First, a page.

Senate Passes Anti-Crime Bills

 

The New York State Senate today passed a package of bills that would strengthen laws and toughen criminal penalties for certain sex offenses related to rape and  child pornography.  In addition, bills were passed to expand information on criminal background checks for individuals applying for employment in law enforcement and increasing penalties for the crime of criminally negligent homicide.

            Legislation (S.1826), sponsored by Senate Majority Leader Dean Skelos (R-C, Rockville Centre), would require consecutive prison sentences for each separate act of rape when an individual is convicted of multiple counts.

“The crime of first-degree rape, one of horrifying sexual violence, is often repetitive either against the same victim, or against several victims,” Senator Skelos said.   “Under current law, it is possible for a judge to issue concurrent sentences for multiple counts arising from separate and distinct acts of rape. It’s conceivable a rapist convicted of multiple counts could receive as little as five years in prison. This legislation would require that the sentences on each count run consecutively to ensure that no rape goes unpunished.”

            The Senate also passed a bill (S.1417A), sponsored by Senator Steve Saland, (R-I-C, Poughkeepsie), Chairman of the Senate Codes Committee, that would create graduated levels of criminal charges for large scale producers and distributors of child pornography. It would permit prosecution of internet pedophiles in proportion to the scale and danger of their criminal activity.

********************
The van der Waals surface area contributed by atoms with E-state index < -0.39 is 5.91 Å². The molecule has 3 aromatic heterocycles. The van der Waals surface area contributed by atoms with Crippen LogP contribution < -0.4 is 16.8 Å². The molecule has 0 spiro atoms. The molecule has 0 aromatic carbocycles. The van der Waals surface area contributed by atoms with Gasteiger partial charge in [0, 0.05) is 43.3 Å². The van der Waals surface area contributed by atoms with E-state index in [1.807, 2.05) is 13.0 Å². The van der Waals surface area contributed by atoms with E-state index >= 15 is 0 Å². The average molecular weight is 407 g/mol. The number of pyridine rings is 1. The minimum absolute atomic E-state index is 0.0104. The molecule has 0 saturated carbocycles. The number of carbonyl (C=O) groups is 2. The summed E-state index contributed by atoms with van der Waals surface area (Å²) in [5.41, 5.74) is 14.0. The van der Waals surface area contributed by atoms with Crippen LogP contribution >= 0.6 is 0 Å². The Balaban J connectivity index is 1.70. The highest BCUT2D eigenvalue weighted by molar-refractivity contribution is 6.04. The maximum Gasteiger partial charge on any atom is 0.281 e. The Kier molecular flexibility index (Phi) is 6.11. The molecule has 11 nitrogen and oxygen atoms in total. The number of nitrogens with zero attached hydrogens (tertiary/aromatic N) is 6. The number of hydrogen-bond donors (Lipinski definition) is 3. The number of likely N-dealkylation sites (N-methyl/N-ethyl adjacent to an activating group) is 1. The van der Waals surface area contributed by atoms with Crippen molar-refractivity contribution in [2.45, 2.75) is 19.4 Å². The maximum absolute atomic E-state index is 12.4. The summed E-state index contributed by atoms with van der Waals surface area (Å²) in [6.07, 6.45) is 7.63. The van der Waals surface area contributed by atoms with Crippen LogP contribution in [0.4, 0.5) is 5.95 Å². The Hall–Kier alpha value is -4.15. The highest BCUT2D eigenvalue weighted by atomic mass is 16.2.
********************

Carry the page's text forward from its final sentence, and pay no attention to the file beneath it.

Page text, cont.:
“While there is no doubt as to whether or not anyone who commits a crime against a child should be punished, those who engage in child pornography on a larger scale should face even stiffer penalties,” said Senator Saland. “The current statutory scheme of one-size fits-all has an often unintended consequence of leniency for sexual predators. I am pleased that this legislation will provide law enforcement with  penalties that better fit the level of the crime as they work to uncover this unconscionable abuse of children.”

            In addition, the Senate passed a bill (S. 1423), sponsored by Senator Marty Golden (R-C-I, Brooklyn), to expand the unsealing of criminal histories for the purpose of investigating applicants for employment by police departments and other law enforcement agencies. Under current law, law enforcement agencies are authorized to obtain records of sealed acquittals of the applicant, but not sealed convictions.

            This legislation insures that those with criminal records will never become law enforcement officers in New York State.”

            In addition, the Senate approved the following criminal justice bills:

  • S.256, sponsored by Senator George Maziarz (R-C, Newfane,) would make the crime of surreptitious surveillance a class B misdemeanor. A person would be guilty of this crime if he or she intentionally observes another person dressing or undressing or intentionally observes such person's sexual or intimate parts without that person's knowledge or consent when that person has a reasonable expectation of privacy. Current surveillance statutes encompass the use or installation of an imaging device to surreptitiously view, broadcast or record a person.
  • S.527, sponsored by Senator Charles Fuschillo (R, Merrick), establishes a person is guilty of grand larceny in the fourth degree when he or she steals property and is in possession of an anti-security item.  An example would be possession of an item to remove security tags from clothing in a store.
  • S.943, sponsored by Senator Carl Marcellino (R, Syosset) increases the penalty for the crime of criminally negligent homicide from a Class E to a Class D felony.
  • S.487, sponsored by Senator Joe Robach (R-C-I, Rochester), would require that when a sex offender is sentenced to probation, and he/she violates that probation with another sex offense, that the sentences of incarceration imposed for the probation violation and for the new sex offense run consecutively and not concurrently.


           The bills were sent to the Assembly.